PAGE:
Kunito Imai is fond of animals and plants. In and around Tokyo he regularly searches out a small area of nature that he can capture in pictures using ZEISS lenses. His motifs reflect the changing light of the seasons. Portraits of primates, still lifes of flower petals, alluring macro photos — for Imai it is the haiku, the Japanese short poetry form, that forms the common element.
A clear night sky has always appealed to Loscar Numael. No smog and no light pollution — conditions you will only find outside in nature. When Numael points his ZEISS lenses at the sky — toward the Milky Way above California, for example, or the Northern Lights — he loses himself in another world. With fascinating photographic results.
Around four years ago, Loscar Numael was gripped: during a trip to Oregon (USA) he experimented for the first time with taking landscape images at night. He liked the results so much that night photography has been a fixed element in his photographic adventures ever since. During these trips he always takes five ZEISS lenses with him. He entered the “world of ZEISS” around five years go. He used his first ZEISS optic — a head loupe needed for his studies. From there it was just a small step to the Distagon T* 2,8/21, whose precision thrilled him so much that he gradually came to augment his photo gear exclusively with ZEISS lenses: the Distagon T* 2/35, the Makro-Planar T* 2/50, the Makro-Planar T* 2/100 and finally the Distagon T* 2,8/15.
How Do We Walk? This is what movement scientists at the Locomotion Lab* in the Friedrich Schiller University of Jena are investigating. As well as analyzing movement patterns in humans and animals, they also construct robots. High-speed cameras with high-quality lenses are essential tools for this work.
The "JenaFox" walking robot and the ZEISS Makro-Planar T* 2/50 ZF.2 in action. As well as film shooting using the Qualiys high-speed camera system, the powerful ZEISS lens allows the researchers at the Locomotion Lab of the Friedrich Schiller University, Jena to document movement patterns with extreme precision.
As a travel photographer, Laura Saffioti often finds herself in exotic countries like India, searching for the stories of the street. Her shots of street life transport the viewer into the everyday life of cultures foreign to Europeans, placing the European value system in a new light. The performance of ZEISS lenses is vital to Saffioti’s work.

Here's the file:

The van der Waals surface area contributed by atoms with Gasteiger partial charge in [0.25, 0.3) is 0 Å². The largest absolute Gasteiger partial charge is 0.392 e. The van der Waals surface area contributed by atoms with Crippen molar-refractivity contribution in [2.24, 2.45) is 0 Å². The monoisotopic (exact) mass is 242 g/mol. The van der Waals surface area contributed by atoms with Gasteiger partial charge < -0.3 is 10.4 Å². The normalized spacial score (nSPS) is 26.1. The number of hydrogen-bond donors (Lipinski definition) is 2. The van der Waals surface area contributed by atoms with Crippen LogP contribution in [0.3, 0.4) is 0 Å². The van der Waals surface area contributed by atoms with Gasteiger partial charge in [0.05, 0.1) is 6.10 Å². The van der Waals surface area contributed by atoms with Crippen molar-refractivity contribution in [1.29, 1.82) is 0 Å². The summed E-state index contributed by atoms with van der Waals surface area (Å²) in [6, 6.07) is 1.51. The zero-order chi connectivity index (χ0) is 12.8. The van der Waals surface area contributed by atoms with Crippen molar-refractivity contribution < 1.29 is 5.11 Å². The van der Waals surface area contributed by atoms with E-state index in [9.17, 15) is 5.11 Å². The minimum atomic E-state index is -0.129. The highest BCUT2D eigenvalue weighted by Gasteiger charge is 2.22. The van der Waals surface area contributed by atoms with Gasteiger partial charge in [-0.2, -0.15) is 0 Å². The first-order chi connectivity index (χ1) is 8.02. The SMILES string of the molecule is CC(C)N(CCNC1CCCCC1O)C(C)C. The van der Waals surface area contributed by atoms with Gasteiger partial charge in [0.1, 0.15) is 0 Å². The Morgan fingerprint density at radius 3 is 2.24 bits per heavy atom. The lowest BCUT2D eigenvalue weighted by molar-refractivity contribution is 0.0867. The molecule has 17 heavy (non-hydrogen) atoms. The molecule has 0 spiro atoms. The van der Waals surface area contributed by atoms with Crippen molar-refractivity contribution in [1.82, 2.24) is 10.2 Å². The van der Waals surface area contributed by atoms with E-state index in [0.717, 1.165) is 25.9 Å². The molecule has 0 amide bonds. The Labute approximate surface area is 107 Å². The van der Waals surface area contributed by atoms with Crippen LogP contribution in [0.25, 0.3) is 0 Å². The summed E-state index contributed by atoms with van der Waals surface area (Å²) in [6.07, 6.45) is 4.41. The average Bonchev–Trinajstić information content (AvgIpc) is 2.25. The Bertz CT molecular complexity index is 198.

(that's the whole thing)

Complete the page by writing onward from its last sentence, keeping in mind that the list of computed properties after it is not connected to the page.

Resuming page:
Saffioti’s favorite picture is the image that came 8th in the Carl Zeiss Photo Contest 2012 that had the theme “The moment that knows no limits.” It is also the picture that shows best how ZEISS lenses support Saffioti’s photography.
The picture of the man pulling a loaded cart was taken with the Makro-Planar T* 2/50 from a moving tuk-tuk in the city of Maduai, India. The exertion from pulling the cart through the street traffic is written on the man’s face and we can see quite clearly his pearls of sweat. Through the use of f/3.5 the man is detached from his background, while the bus in the background appears in a pleasant bokeh, helping to keep the viewer’s attention focused on the man. The motif was captured in movement, and the optical performance and fast handling of the Makro-Planar made the image possible.
Makro-Planar T* 2/50 (f/3.5, 1/640, ISO 320)
When you read the biography of well-known American fashion photographer Sean Riva, one thing stands out: beauty and art have always played a significant role in his family. He is the great-grandson of Marlene Dietrich, who has always been a role model for him due to her vision of beauty, her artistic discipline and her demand for total perfection. And that, says Riva, is exactly the reason why he has never attached any other lens to his cameras than a ZEISS lens.
Now that you have learned the technical fundamentals and about macro lenses in the first installment of our Tips and Tricks in Macro Photography article we would like to show you some practical aspects in the second part. We will use some examples to explain how to take full-frame pictures of the smallest subjects.
After reading the following section, you'll have a good grasp of macro photography (Photo by Carter Edwards).
Close-ups, photos with a short distance between the lens and the subject and a large image scale, are commonly referred to as macro images. We have put together some tips for you below so that you can capture really nice macro images.
Macro images open a completely new perspective. (Photo by fan700)